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Women and Guns: Why Aren’t They Part of Our Community?

Posted Dec 29th, 2021

Women and Guns: Why Aren’t They Part of Our Community?

Women are savvy shoppers, and a lot of them own guns. Why don’t they
participate in gun culture?

Roughly one in five women in the United States (22%) are gun owners. That’s a lot of women who own
guns. And while women are still out-numbered nearly two-to-one by men when it comes to gun
ownership (62% of gun owners are male), in a typical market place we’d expect to see women more
active in the community as both purchasers and participants.
Instead, despite the rise of female gun influencers on Instagram, women are still noticeably missing
when it comes to recreational gun use. We see it ourselves on our store every day: only 5–8% of our
traffic comes from female gun owners.

For us, this represents a troubling trend we would like to change. It also raises important questions
about our community, notably: why aren’t women more active, and how can we involve them more?
We looked into the issue, and our reading pointed to three likely culprits behind the absence of women
in our communities, as well as some possible solutions.
Note: the statistics cited in this article come from a comprehensive Pew Research study of 1,269 gun
owners, released in 2017.

1. Women aren’t as exposed to guns at a young age.
The gender gap in gun ownership likely starts at an early age. Girls are less likely than boys to be given
toy guns to play with, less likely to see themselves as cops or soldiers when they grow up, and less likely
to be taken on a hunting trip or out to the shooting range. (According to Pew, 52% of men said they
went hunting and 46% said they went shooting while growing up, compared only 23% of women.)
As a result, while the average male gun owner acquires his first gun at the age of 19, the average female
gun owner doesn’t purchase her first firearm until age 27. That eight-year delay in gun ownership makes
itself felt, especially as the ages of 19–27 often offer more free time for young people to participate in
gun culture.
The answer here is obvious: If we want women to participate in gun culture, it’s time we took our
daughters hunting.

2. Marketing to women emphasizes safety over pleasure.
Most gun owners say that personal protection is a leading factor in their decision to purchase a gun. But
27% of female gun-owners say it is the only reason they own a gun, compared to 8% of male gun
owners. This carries through in marketing, where women are consistently encouraged to buy a gun for
self-defense, but rarely encouraged to participate in other aspects of gun culture.
This means that while 58% of men say they “sometimes” or “often” go to the shooting rage, and 37%
say they “sometimes” or “often” go hunting, these numbers are 43% and 28% for women, respectively.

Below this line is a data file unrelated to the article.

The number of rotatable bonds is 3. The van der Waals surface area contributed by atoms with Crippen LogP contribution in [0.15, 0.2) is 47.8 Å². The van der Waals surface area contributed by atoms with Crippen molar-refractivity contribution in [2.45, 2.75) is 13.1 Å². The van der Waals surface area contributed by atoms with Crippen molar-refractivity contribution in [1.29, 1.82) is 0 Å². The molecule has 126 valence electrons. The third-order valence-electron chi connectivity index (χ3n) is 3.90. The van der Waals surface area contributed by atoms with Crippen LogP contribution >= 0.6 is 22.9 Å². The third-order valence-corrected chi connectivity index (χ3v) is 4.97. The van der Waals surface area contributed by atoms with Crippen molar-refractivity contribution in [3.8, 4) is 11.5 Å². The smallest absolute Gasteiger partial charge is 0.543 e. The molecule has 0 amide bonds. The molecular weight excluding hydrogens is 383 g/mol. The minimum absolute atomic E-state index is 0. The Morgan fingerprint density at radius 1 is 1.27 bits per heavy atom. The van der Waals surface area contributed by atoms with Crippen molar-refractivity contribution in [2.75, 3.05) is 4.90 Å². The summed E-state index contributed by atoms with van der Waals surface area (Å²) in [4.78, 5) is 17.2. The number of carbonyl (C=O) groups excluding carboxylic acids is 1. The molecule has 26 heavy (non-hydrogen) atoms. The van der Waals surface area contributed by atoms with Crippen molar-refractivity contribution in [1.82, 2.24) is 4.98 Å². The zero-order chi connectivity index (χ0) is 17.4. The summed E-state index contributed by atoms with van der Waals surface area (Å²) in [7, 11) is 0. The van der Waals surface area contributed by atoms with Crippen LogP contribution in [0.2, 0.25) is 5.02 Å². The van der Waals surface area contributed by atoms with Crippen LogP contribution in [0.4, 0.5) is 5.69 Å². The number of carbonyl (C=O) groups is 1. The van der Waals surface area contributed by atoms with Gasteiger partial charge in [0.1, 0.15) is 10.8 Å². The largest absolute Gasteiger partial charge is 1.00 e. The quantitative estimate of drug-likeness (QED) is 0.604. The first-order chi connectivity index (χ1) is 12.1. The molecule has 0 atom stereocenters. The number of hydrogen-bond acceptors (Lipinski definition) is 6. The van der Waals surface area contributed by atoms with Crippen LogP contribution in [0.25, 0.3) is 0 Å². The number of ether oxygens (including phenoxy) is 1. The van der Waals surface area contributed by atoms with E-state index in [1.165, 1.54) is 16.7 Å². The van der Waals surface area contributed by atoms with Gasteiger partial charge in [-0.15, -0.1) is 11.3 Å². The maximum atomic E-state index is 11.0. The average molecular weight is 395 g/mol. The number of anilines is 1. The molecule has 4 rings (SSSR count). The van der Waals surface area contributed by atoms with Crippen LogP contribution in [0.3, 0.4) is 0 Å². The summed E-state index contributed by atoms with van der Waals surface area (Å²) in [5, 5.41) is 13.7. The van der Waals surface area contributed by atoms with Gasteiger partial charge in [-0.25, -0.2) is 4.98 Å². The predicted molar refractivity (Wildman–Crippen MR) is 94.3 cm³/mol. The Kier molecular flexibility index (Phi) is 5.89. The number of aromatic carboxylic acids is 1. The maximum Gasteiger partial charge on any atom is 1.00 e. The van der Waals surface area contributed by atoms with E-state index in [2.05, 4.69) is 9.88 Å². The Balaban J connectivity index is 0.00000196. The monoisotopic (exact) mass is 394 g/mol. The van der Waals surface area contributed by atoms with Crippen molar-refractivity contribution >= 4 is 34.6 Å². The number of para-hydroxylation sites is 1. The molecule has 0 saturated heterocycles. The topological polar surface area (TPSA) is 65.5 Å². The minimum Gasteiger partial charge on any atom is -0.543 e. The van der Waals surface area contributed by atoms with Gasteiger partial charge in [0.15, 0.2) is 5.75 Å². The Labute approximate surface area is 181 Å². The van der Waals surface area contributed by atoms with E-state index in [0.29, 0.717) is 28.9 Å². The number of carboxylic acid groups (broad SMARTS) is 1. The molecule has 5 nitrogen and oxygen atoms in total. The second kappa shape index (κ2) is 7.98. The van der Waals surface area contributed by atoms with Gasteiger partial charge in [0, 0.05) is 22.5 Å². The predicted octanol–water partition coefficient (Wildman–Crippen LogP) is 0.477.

The numbers are more extreme for hunting when we consider that while 36% of men say they “never”
go hunting, that number is 58% for women.

Self defense is a perfectly valid reason to want to own a gun, but it’s also one with roots based in anxiety
and fear. A woman who buys a handgun because she wants to protect her home may take it out to the
shooting range just often enough to feel comfortable, but is not likely to then go purchase a second

3. A smaller community of women means fewer female guides and mentors.
Taken together, the above statistics show the obvious: the lack of women in the gun-owning community
is a self-defeating prophesy. Fewer women in the community means fewer women to support other
women in the community means fewer women attracted to join the community.
Some of this has begun to change recently, with women taking the lead in establishing communities for
other women (see: The Well Armed Woman). These communities were created specifically to address
the gender gap in gun ownership and community participation. However, while the gap is beginning to
shrink, there’s still a long way to go.
Of course, the solution here might be to encourage women who own guns to invite their female friends
out to the range with them, but the gun community at large can also do more to draw attention to these
communities, and to direct women toward resources that answer their questions and make them feel

What should we be doing to encourage more women to become active participants in
the firearms marketplace?

The bottom line is that when women don’t participate in gun culture, we all lose. As shoppers, women
are savvy—they know good product when they see it, and are willing to invest in quality. Women are
also loyal to brands that serve them well. And women have spending power—and are willing to put their
dollars behind the products they love.
Most importantly of all, if women aren’t on the shooting range or out on a hunt, then they’re missing
out on the most enjoyable aspect of gun ownership—and the rest of us are missing out on an
opportunity to share a passionate hobby with another person—be she a sister, a daughter, or simply a
new friend.

Women should be a part of our community simply because buying a round of novelty ammo and trying
it out on the shooting range is a fun way to spend an afternoon. They should be part of our community
because hunting for your own dinner is a satisfying way to reconnect with nature’s life cycle. And they
should be part of our community because gun ownership should be about more than fear.
And to the gun-owning women reading our blog, we’d like to know: Do you ever take your gun out to
the shooting range or on a hunting trip?

If not, why not?

Are there barriers keeping you from participating?

And if so, how can we lower them?